Sunday, March 24, 2013

Helping Hands

There are days when what I do for a living can only sound dignified, can only sound justified, if gentrified with some fancy-schmancy code talk like "hands on" or "one on one", boutique language for old fashioned pick 'em up and set  'em down grunt work. The kind of work Henry Ford conceived assembly lines for.  The kind of work "our fathers brought forth on this continent" back when Lincoln wrote the Gettysburg Address.  The same kind of work family members on both sides did with their backs, and their arms, their calloused hands with broken knuckles, their sun reddened necks and their sun squinted eyes.  My house has indoor plumbing, climate control, and electronic comforts they couldn't conceive of, but if we met at table over the noon meal, we would be comrades, understanding both the pressure of the calendar, the urgency of daylight, and the limitations imposed by two arms and two legs.

So....there are nights when I ponder my age as I finish my devotions, and the impending, if not ongoing, decline in strength, stamina, and, most terrifying, memory.  And I watch my energetic and intelligent children work like there is no tomorrow in a business full of risks both natural and man made; I cannot guarantee their futures, their success, with my efforts or prayers.  Hard work flattens the uphill battle, but can never make the path smooth.

But every spring, hope does leap for joy as the earth awakens...again.  And to the cycle of the seasons, we add our own age old tale of fathers and sons, mothers and daughters, families following the footsteps of those before, learning by example how to get up, gather your tools, start your task, organize your day, pay attention to your surroundings, and work together.  Designing a bridge; writing an editorial; researching a cure; stringing wire; welding; driving cross country; teaching twelve year olds; counseling; protecting our nation; these tasks do not allow you to 'bring your kid to work'. But my job does.  And therein lies much of the joy of this hand-to-plant, hose-to-water, soil-to-pot, work.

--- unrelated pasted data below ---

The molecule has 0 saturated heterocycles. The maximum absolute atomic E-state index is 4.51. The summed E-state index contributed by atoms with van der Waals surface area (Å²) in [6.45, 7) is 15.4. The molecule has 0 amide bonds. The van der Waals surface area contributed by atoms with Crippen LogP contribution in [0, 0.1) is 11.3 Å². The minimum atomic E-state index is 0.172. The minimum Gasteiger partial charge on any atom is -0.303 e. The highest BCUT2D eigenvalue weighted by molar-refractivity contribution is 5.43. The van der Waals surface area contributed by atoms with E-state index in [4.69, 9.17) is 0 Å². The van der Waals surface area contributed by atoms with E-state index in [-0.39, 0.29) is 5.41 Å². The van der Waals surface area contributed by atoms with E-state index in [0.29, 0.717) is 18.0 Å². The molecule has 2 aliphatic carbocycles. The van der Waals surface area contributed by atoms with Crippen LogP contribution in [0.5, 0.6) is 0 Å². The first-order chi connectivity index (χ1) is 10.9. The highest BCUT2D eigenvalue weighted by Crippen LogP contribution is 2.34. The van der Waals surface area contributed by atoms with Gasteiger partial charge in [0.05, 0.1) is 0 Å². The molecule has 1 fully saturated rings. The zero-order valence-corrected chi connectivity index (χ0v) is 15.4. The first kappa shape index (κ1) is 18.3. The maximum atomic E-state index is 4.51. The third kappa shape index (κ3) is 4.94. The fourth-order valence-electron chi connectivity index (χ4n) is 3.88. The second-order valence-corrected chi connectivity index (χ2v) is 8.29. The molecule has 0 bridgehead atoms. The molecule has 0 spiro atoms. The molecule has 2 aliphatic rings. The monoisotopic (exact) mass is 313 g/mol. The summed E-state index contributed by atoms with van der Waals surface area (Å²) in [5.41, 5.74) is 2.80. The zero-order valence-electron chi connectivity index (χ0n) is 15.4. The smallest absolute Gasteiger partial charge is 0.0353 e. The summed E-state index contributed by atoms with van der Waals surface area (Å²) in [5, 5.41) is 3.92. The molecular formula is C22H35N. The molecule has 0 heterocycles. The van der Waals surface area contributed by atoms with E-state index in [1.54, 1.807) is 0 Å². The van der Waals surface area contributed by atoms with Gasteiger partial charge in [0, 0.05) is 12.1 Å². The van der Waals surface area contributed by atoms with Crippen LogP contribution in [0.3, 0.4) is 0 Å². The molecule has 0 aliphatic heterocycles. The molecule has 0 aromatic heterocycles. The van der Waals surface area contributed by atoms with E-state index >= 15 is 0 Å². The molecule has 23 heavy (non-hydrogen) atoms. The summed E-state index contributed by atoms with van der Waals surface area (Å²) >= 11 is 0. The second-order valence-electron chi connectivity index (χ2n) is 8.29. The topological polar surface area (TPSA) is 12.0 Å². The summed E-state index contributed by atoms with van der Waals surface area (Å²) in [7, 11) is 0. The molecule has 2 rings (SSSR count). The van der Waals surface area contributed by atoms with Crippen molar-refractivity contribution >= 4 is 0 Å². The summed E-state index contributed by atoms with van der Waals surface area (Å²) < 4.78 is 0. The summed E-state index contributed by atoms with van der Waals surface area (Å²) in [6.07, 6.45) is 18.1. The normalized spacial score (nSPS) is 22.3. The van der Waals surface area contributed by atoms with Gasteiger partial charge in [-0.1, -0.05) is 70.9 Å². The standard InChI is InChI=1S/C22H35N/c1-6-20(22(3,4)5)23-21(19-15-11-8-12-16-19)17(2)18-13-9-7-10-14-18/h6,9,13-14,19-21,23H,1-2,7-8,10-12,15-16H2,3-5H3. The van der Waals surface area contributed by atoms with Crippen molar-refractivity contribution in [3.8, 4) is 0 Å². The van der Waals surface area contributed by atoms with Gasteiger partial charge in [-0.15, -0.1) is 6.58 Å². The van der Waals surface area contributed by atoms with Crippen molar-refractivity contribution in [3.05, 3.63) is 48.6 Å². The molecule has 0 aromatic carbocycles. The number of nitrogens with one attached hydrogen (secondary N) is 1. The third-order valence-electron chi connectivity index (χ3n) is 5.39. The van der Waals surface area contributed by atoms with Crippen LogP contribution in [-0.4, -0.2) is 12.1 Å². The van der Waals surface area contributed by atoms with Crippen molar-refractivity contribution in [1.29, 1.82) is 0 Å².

If you ask most farmers, they have stories to tell about working with their parents, their grandparents.  I learned to work from my folks: it didn't come natural...and we considered teaching our kids to work part of our calling as parents.  Our peculiar advantage as self employed farmers and small businessmen was the ability to lead by example; our intense pleasure was that of working alongside our children and watching them grow in maturity and responsibility until there was no need to check their work.Their word was their bond.
Now it's their turn to meld parenthood and vocation, to balance ability with responsibility and channel youthful enthusiasm into constructive accomplishment.  Little hands put tags on baskets, or take a turn writing labels for seed trays, or plant cages around baby tomatoes.  Learning to water is not as easy as it looks! Working with dad and mom at menial tasks means the word 'menial' won't be part of their vocabulary; no task is 'make work' when every minute is valuable.

All work, no play makes Jack a dull boy, but a greenhouse is a fine place for imagination to run wild, like a jungle gym or battlefield, for sidewalk art or kickball, for building forts and smokehouses, castles and kitchens. There is plenty of time for kids to be kids with nary a screen in sight.

Because business and pleasure travel hand in hand if you work with your family.  Decisions are made with one eye on the bottom line and the other........ on where the two year old might have run off to.

Great minds thinking together..


  1. Hey there! I found your blog via MO Farm Bureau Facebook Page. I was wondering if you would care to write a feature for our blog "Faces of Agriculture" -
    I hope you take a chance to visit us and if you are interested please e-mail was at


  2. I didn't know you had a blog! I also found your blog on the Mo Farm Bureau Facebook... I am writing my own blog and I find that it helps to look around and see how other agriculturists are telling their stories. I really enjoyed reading your post, and I love your layout! If you are ever curious here is a link to my blog